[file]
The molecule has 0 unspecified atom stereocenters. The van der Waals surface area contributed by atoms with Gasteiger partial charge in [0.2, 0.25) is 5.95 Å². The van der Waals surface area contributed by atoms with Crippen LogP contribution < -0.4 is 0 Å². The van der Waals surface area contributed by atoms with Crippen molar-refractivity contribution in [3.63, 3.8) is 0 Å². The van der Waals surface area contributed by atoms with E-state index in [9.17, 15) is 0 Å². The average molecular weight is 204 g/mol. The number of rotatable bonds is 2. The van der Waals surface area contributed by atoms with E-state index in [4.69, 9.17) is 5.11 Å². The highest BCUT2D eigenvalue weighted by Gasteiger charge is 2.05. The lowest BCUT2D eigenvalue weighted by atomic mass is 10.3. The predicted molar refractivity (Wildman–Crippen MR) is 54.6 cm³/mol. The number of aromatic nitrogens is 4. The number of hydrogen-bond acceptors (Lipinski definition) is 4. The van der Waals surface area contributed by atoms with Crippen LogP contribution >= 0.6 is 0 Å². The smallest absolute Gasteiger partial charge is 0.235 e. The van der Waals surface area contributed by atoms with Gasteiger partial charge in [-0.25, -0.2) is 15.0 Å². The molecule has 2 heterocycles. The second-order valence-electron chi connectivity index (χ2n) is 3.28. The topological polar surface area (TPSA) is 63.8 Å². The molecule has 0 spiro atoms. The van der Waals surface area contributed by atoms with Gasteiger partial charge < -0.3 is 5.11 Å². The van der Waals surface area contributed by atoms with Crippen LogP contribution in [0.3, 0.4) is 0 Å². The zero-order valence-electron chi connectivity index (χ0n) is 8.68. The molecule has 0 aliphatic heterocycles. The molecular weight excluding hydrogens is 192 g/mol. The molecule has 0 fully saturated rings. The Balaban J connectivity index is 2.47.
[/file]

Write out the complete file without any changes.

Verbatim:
The molecule has 0 unspecified atom stereocenters. The van der Waals surface area contributed by atoms with Gasteiger partial charge in [0.2, 0.25) is 5.95 Å². The van der Waals surface area contributed by atoms with Crippen LogP contribution < -0.4 is 0 Å². The van der Waals surface area contributed by atoms with Crippen molar-refractivity contribution in [3.63, 3.8) is 0 Å². The van der Waals surface area contributed by atoms with E-state index in [9.17, 15) is 0 Å². The average molecular weight is 204 g/mol. The number of rotatable bonds is 2. The van der Waals surface area contributed by atoms with E-state index in [4.69, 9.17) is 5.11 Å². The highest BCUT2D eigenvalue weighted by Gasteiger charge is 2.05. The lowest BCUT2D eigenvalue weighted by atomic mass is 10.3. The predicted molar refractivity (Wildman–Crippen MR) is 54.6 cm³/mol. The number of aromatic nitrogens is 4. The number of hydrogen-bond acceptors (Lipinski definition) is 4. The van der Waals surface area contributed by atoms with Crippen LogP contribution >= 0.6 is 0 Å². The smallest absolute Gasteiger partial charge is 0.235 e. The van der Waals surface area contributed by atoms with Gasteiger partial charge in [-0.25, -0.2) is 15.0 Å². The molecule has 2 heterocycles. The second-order valence-electron chi connectivity index (χ2n) is 3.28. The topological polar surface area (TPSA) is 63.8 Å². The molecule has 0 spiro atoms. The van der Waals surface area contributed by atoms with Gasteiger partial charge < -0.3 is 5.11 Å². The van der Waals surface area contributed by atoms with Crippen LogP contribution in [0.3, 0.4) is 0 Å². The zero-order valence-electron chi connectivity index (χ0n) is 8.68. The molecule has 0 aliphatic heterocycles. The molecular weight excluding hydrogens is 192 g/mol. The molecule has 0 fully saturated rings. The Balaban J connectivity index is 2.47.